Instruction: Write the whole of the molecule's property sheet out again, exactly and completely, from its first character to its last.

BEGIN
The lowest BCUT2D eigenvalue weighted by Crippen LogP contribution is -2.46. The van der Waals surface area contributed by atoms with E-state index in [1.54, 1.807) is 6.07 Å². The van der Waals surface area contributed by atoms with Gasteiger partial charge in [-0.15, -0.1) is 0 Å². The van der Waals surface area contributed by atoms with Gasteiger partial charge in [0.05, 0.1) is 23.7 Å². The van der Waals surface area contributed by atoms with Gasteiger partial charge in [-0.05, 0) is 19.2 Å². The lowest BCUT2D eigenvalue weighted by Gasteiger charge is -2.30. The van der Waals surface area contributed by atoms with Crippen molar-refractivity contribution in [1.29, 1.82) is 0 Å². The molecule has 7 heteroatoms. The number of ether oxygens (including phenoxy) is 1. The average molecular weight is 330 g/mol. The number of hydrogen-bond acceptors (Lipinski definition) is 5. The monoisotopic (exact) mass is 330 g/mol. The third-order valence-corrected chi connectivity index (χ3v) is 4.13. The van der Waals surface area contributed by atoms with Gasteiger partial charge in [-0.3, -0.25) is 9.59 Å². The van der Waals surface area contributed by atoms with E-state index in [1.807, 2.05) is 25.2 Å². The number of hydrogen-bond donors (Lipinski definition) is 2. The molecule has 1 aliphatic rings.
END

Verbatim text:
The lowest BCUT2D eigenvalue weighted by Crippen LogP contribution is -2.46. The van der Waals surface area contributed by atoms with E-state index in [1.54, 1.807) is 6.07 Å². The van der Waals surface area contributed by atoms with Gasteiger partial charge in [-0.15, -0.1) is 0 Å². The van der Waals surface area contributed by atoms with Gasteiger partial charge in [0.05, 0.1) is 23.7 Å². The van der Waals surface area contributed by atoms with Gasteiger partial charge in [-0.05, 0) is 19.2 Å². The lowest BCUT2D eigenvalue weighted by Gasteiger charge is -2.30. The van der Waals surface area contributed by atoms with Crippen molar-refractivity contribution in [1.29, 1.82) is 0 Å². The molecule has 7 heteroatoms. The number of ether oxygens (including phenoxy) is 1. The average molecular weight is 330 g/mol. The number of hydrogen-bond acceptors (Lipinski definition) is 5. The monoisotopic (exact) mass is 330 g/mol. The third-order valence-corrected chi connectivity index (χ3v) is 4.13. The van der Waals surface area contributed by atoms with Gasteiger partial charge in [-0.3, -0.25) is 9.59 Å². The van der Waals surface area contributed by atoms with E-state index in [1.807, 2.05) is 25.2 Å². The number of hydrogen-bond donors (Lipinski definition) is 2. The molecule has 1 aliphatic rings.